3 Questions to Ask Before Using Your Emergency Fund

3 Questions to Ask Before Using Your Emergency Fund

Stay on budget and work the Baby Steps long enough, and you’ll understand the power of building your emergency fund.

After all, stuff happens. And an emergency fund offers peace of mind when the circumstances of life get a bit—or a lot—chaotic.

Because of your hard work, you might be sitting on a hot $1,000—or upwards of $15,000—ready whenever you need it. Sounds good, right? And it is!

But here’s the dilemma: An emergency fund piling up in the bank and sitting month after month can start to feel less like security and more like a bonus. The lines between emergency needs and urgent wants can begin to blur a bit. We’ve all be there!

So today we’re offering a litmus test of sorts: Three questions you can ask to determine if your stated emergency actually warrants a visit to the emergency fund. We’ll also talk about a few quick fixes to clear up any emergency fund confusion in the future.

Three Questions to Ask Before Using Your Emergency Fund

As a general rule, true emergencies catch us off guard, require action, and don’t allow much response time. Those are the moments your emergency fund was made for. Here’s how you can tell if your current situation measures up:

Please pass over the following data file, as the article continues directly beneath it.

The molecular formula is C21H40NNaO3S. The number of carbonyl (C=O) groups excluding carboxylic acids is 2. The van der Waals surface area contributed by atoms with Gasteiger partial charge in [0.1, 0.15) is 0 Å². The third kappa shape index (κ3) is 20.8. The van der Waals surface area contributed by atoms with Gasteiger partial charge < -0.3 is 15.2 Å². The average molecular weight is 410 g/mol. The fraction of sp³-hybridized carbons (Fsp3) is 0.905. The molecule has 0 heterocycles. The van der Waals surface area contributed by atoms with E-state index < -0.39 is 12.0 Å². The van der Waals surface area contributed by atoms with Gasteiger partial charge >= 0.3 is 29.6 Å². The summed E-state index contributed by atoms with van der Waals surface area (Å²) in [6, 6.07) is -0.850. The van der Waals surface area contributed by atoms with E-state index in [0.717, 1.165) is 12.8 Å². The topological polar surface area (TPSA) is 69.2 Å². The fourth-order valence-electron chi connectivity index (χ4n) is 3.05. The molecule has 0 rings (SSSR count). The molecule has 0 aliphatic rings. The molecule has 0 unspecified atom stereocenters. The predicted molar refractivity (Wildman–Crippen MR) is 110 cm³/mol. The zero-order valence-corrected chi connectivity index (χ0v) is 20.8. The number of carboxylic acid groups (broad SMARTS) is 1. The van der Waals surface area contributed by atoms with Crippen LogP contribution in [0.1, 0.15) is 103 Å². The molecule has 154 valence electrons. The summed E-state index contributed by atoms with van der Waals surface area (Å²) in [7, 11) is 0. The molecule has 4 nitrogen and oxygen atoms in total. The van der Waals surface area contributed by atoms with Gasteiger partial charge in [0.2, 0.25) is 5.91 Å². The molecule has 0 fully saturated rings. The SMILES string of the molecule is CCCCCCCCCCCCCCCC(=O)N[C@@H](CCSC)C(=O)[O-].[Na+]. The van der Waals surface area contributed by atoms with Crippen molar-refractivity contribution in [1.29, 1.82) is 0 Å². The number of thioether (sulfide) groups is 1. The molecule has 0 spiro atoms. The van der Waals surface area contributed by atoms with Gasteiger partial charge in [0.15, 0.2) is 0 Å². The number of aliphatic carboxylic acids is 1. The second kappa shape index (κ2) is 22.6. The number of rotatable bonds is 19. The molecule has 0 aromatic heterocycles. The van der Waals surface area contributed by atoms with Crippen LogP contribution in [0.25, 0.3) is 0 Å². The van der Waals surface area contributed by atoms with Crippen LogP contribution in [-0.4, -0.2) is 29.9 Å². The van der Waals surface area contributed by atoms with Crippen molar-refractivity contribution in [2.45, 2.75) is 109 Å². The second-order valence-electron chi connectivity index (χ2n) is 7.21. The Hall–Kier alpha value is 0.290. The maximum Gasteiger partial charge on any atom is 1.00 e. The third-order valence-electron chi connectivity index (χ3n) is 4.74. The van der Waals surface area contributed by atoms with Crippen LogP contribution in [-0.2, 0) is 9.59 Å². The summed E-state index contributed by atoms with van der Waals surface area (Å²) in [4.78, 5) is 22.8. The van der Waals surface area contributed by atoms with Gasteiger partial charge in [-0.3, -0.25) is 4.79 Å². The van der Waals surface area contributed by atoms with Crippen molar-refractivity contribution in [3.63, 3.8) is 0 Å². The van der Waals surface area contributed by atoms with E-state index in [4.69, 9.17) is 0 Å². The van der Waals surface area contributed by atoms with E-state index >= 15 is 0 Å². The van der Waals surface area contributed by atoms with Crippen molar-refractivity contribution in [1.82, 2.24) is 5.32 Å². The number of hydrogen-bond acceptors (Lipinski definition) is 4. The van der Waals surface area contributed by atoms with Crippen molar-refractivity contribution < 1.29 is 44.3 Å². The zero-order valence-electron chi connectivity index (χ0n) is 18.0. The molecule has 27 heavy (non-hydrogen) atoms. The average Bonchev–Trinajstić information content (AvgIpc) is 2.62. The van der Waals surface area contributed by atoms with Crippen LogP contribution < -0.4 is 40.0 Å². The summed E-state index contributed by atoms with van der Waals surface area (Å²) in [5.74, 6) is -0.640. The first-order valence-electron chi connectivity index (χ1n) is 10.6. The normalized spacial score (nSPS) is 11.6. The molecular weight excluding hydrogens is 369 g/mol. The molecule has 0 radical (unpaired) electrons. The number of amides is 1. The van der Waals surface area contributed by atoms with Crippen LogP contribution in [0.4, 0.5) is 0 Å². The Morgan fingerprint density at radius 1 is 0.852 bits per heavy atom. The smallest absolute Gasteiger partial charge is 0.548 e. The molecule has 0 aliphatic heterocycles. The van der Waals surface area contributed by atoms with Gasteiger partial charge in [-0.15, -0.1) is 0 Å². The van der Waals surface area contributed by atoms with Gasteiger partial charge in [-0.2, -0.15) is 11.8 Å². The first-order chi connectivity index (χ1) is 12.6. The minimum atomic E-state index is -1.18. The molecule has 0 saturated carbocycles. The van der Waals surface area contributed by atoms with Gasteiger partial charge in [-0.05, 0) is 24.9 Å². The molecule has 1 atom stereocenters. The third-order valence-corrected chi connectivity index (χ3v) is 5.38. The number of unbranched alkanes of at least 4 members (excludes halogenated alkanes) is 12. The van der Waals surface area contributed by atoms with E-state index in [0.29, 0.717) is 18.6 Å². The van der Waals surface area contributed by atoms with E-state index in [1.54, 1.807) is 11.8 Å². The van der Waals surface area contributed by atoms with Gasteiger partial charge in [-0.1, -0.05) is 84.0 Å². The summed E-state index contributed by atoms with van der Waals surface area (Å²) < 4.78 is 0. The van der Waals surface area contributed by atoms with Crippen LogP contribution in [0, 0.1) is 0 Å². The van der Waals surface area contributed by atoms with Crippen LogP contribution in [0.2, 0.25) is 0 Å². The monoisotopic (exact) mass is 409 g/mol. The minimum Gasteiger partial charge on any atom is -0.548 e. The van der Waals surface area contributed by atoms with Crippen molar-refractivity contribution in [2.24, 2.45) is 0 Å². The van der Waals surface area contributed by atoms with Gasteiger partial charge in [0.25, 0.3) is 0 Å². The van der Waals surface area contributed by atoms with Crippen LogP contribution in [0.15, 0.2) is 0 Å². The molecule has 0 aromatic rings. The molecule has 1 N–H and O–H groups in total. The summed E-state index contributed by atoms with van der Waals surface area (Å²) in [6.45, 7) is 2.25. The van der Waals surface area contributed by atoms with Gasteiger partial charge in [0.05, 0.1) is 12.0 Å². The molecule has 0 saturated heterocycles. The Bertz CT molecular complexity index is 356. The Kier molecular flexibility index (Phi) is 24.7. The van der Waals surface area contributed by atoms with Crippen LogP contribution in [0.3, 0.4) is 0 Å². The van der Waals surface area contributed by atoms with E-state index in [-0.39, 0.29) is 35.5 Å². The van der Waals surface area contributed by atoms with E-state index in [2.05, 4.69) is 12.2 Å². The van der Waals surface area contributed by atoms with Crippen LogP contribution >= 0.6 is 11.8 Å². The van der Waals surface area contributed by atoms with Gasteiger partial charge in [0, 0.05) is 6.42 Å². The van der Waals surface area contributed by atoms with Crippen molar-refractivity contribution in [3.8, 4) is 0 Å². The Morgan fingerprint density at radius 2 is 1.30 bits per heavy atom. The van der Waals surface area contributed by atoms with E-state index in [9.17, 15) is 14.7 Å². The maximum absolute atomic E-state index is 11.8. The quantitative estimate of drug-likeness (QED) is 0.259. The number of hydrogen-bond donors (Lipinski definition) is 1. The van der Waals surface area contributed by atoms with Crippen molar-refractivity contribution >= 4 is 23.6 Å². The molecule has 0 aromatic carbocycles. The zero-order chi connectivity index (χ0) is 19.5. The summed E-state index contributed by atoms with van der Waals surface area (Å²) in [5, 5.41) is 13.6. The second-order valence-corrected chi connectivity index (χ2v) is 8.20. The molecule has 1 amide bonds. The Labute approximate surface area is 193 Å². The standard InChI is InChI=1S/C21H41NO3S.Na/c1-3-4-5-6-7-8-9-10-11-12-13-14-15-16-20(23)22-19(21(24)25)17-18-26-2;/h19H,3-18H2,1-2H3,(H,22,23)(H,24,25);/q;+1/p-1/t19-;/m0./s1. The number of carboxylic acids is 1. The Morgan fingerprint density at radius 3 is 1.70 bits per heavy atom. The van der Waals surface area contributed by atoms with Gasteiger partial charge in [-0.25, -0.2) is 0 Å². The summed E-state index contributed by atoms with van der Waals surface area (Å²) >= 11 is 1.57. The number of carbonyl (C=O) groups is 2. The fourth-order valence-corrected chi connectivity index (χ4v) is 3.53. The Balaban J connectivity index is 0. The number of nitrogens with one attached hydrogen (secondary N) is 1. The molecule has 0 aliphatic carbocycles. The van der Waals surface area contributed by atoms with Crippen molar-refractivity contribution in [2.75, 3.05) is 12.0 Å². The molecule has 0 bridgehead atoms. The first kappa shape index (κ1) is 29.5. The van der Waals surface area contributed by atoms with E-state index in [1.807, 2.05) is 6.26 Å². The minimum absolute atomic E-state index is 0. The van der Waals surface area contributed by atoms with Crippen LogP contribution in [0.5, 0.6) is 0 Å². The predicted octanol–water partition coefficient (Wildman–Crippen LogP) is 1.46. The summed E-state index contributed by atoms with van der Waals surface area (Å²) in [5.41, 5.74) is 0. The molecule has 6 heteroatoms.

1. Is it unexpected?

Every year it’s the same: Summer always follows spring. Still, somehow in the middle of covering the extra costs of St. Patrick’s Day and Easter celebrations, we might forget the approach of a rather important seasonal expense—summer vacation. Come the end of May, the calm of a beach, adventure of the mountains, or glory of a national park will be calling your name. But does your sudden desire for a getaway qualify as “unexpected”?

No! You knew it was coming.

The same is true in other areas of our financial lives. Some bills, home repairs, and special events are predictable while others aren’t. And let’s be honest, even predictable expenses are easy to overlook when we’re focused on the needs of today.

To answer the question, “Is it unexpected?” you might want to take a step back and also ask: “Is the situation a forgot-to-save-for-vacation conundrum or a tree-fell-on-my-car catastrophe?”

These things are usually unexpected:

  • Job loss
  • Storm damage to your home
  • Car accident repairs
  • Emergency medical expenses

These things should be expected:

  • Christmas
  • Back-to-school shopping
  • Basic home or car repair
  • Routine doctor’s visits

Find yourself in a tough spot with a not-so-unexpected emergency?

Today’s quick fix: See if you can cover the costs by moving things around in your monthly budget.

Your fix for the future: Set up sinking funds in EveryDollar to save money for irregular and overlooked expenses.

2. Is it absolutely necessary?

The differences between needs and wants seem like a pretty clear distinction on paper. Take those same needs and wants off the paper, and in real life, feelings can get in the way.

Imagine this: You agree to host out-of-town guests for the weekend. What starts as a well-meaning attempt to be welcoming can easily morph into feeling like you need to redo the guest bedroom and the bathroom as well as the closet that goes with it!

And as soon as we look at something that’s really a want and call it a need, we basically give ourselves permission to go crazy. Can’t you just see the spirited “Oprah of your mind” pointing and shouting, “You get a new piece of furniture! And you get a new piece of furniture! Every room in the house gets a new piece of furniture!”